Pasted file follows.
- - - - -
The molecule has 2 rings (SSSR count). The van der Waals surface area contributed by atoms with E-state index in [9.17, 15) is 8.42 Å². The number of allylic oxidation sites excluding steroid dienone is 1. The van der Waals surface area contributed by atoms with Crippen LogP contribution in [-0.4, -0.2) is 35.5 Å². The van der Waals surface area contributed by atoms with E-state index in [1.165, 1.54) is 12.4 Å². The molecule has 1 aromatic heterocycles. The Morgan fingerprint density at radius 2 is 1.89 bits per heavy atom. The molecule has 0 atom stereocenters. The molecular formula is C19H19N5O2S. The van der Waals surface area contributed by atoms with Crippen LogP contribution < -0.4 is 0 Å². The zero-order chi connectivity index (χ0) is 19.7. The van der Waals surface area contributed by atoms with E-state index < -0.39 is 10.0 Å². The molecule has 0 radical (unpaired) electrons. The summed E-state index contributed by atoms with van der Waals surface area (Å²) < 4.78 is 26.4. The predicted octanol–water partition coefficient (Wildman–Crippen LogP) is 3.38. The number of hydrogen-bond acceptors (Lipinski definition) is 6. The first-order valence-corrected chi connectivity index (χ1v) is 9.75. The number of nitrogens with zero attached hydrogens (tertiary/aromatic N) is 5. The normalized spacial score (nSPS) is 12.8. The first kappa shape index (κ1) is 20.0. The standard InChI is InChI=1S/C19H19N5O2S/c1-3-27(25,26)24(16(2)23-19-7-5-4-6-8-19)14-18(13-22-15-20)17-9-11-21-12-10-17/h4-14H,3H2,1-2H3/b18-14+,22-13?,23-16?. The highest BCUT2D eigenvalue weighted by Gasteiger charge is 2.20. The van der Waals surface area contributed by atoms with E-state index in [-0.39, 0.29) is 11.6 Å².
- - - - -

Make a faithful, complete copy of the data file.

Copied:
The molecule has 2 rings (SSSR count). The van der Waals surface area contributed by atoms with E-state index in [9.17, 15) is 8.42 Å². The number of allylic oxidation sites excluding steroid dienone is 1. The van der Waals surface area contributed by atoms with Crippen LogP contribution in [-0.4, -0.2) is 35.5 Å². The van der Waals surface area contributed by atoms with E-state index in [1.165, 1.54) is 12.4 Å². The molecule has 1 aromatic heterocycles. The Morgan fingerprint density at radius 2 is 1.89 bits per heavy atom. The molecule has 0 atom stereocenters. The molecular formula is C19H19N5O2S. The van der Waals surface area contributed by atoms with Crippen LogP contribution < -0.4 is 0 Å². The zero-order chi connectivity index (χ0) is 19.7. The van der Waals surface area contributed by atoms with E-state index < -0.39 is 10.0 Å². The molecule has 0 radical (unpaired) electrons. The summed E-state index contributed by atoms with van der Waals surface area (Å²) < 4.78 is 26.4. The predicted octanol–water partition coefficient (Wildman–Crippen LogP) is 3.38. The number of hydrogen-bond acceptors (Lipinski definition) is 6. The first-order valence-corrected chi connectivity index (χ1v) is 9.75. The number of nitrogens with zero attached hydrogens (tertiary/aromatic N) is 5. The normalized spacial score (nSPS) is 12.8. The first kappa shape index (κ1) is 20.0. The standard InChI is InChI=1S/C19H19N5O2S/c1-3-27(25,26)24(16(2)23-19-7-5-4-6-8-19)14-18(13-22-15-20)17-9-11-21-12-10-17/h4-14H,3H2,1-2H3/b18-14+,22-13?,23-16?. The highest BCUT2D eigenvalue weighted by Gasteiger charge is 2.20. The van der Waals surface area contributed by atoms with E-state index in [-0.39, 0.29) is 11.6 Å².